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1.  Vertebral carcinomatosis eleven years after advanced gastric cancer resection: A case report 
Oncology Letters  2014;9(3):1403-1405.
Bone metastasis is an uncommon event in advanced gastric cancer patients and bone metastases are rarely detected as isolated lesions. However, eleven years after treatment for locally advanced gastric cancer, including total gastrectomy followed by adjuvant chemotherapy, a 49-year-old female was admitted to the IX Division of General Surgery of the Second University of Naples (Naples, Italy) exhibiting severe progressive neurological symptoms. Magnetic resonance imaging indicated vertebral abnormalities, with evidence of marrow infiltration in several vertebral bodies; however, a contrast-enhanced computed tomography scan did not detect disease progression to other sites. Biopsy of the soft tissue at the level of the second lumbar vertebra (L2) revealed a metastatic lesion derived from gastric mucinous adenocarcinoma. The patient was initially treated with radiotherapy directed to the L2–L4 vertebral bodies to control the pain. Subsequently, systemic chemotherapy according to a FOLFOX-4 (leucovorin, fluorouracil and oxaliplatin) regimen commenced. However, after eight cycles, pulmonary progression of the disease occurred. Thus, palliative care was administered and the patient succumbed one month later. The late relapse of gastric cancer in the current patient may be associated with the theory of tumour dormancy.
PMCID: PMC4315078  PMID: 25663920
vertebral metastases; gastric cancer; tumour dormancy
2.  CD26-positive/CD326-negative circulating cancer cells as prognostic markers for colorectal cancer recurrence 
Oncology Letters  2014;9(2):542-550.
The present study evaluated the presence and clinical relevance of a cluster of differentiation (CD)26+/CD326− subset of circulating tumor cells (CTCs) in pre- and post-operative blood samples of colorectal cancer patients, who had undergone curative or palliative intervention, in order to find a novel prognostic factor for patient management and follow-up. In total, 80 colorectal cancer patients, along with 25 healthy volunteers were included. The easily transferable methodology of flow cytometry, along with multiparametric antibody staining were used to selectively evaluate CD26+/CD326− CTCs in the peripheral blood samples of colorectal cancer patients. The multiparametric selection allowed any enrichment methods to be avoided thus rendering the whole procedure suitable for clinical routine. The presence of CD26+/CD326− cells was higher in advanced Dukes’ stages and was significantly associated with poor survival and high recurrence rates. Relapsing and non-surviving patients showed the highest number of CD26+/CD326− CTCs. High pre-operative levels of CD26+/CD326− CTCs correctly predicted tumor relapse in 44.4% of the cases, while 69% of post-operative CD26+/CD326− CTC-positive patients experienced cancer recurrence, with a test accuracy of 88.8%. By contrast, post-operative CD26+/CD326− CTC-negative patients showed an increase in the three-year progression-free survival rate of 86%, along with a reduced risk of tumor relapse of >90%. In conclusion, CD26+/CD326− CTCs are an independent prognostic factor for tumor recurrence rate in multivariate analysis, suggesting that their evaluation could be an additional factor for colorectal cancer recurrence risk evaluation in patient management.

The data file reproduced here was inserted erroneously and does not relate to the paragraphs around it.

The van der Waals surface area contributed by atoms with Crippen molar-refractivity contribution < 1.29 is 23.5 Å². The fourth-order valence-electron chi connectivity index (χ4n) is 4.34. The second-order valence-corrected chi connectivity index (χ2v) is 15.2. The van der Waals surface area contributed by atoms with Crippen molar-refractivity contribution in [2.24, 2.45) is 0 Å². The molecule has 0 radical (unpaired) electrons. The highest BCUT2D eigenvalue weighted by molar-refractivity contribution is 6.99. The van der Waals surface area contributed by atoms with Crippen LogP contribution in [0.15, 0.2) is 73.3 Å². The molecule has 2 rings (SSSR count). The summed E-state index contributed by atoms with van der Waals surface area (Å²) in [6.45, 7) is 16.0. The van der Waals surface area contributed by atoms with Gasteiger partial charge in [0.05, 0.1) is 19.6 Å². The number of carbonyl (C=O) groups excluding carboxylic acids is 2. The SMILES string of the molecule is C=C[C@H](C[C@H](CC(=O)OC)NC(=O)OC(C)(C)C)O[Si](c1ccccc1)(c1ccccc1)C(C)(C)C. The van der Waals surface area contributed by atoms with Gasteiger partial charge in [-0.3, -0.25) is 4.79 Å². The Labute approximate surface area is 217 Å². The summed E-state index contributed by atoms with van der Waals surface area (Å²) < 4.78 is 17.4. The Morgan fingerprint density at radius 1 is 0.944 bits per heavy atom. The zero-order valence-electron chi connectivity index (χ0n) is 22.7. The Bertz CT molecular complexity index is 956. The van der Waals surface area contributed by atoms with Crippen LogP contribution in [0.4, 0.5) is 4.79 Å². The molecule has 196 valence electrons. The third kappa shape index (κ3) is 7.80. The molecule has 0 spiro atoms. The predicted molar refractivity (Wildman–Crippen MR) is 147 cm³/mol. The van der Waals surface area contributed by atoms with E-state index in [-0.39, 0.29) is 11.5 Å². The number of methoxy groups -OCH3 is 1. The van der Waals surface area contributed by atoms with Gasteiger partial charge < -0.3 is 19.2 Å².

PMCID: PMC4301532  PMID: 25624884
cluster of differentiation 26; circulating tumor cell; patient management; colorectal cancer; flow cytometry
3.  Clinical management of advanced gastric cancer: The role of new molecular drugs 
World Journal of Gastroenterology : WJG  2014;20(40):14537-14558.
Gastric cancer is the fourth most common malignant neoplasm and the second leading cause of death for cancer in Western countries with more than 20000 new cases yearly diagnosed in the United States. Surgery represents the main approach for this disease but, notwithstanding the advances in surgical techniques, we observed a minimal improvement in terms of overall survival with a significant increasing of relapsing disease rates. Despite the development of new drugs has significantly improved the effectiveness of chemotherapy, the prognosis of patients with unresectable or metastatic gastric adenocarcinoma remains poor. Recently, several molecular target agents have been investigated; in particular, trastuzumab represents the first target molecule showing improvements in overall survival in human epithelial growth factor 2-positive gastric cancer patients. New molecules targeting vascular epithelial growth factor, mammalian target of rapamycin, and anti hepatocyte growth factor-c-Met pathway are also under investigation, with interesting results. Anyway, it seems necessary to select more accurately the population to treat with new agents by the identification of new biomarkers in order to optimize the results. In this paper we review the actual “scenario” of targeted treatments, also focusing on the new agents in development for gastric cancer and gastro-esophageal carcinoma, discussing their efficacy and potential applications in clinical practice.
PMCID: PMC4209522  PMID: 25356019
Advanced gastric cancer; Gastrointestinal cancer; Targeted therapy; Monoclonal antibodies; Tyrosine-kinase inhibitor; Gastric cancer
4.  Treatment of gastric cancer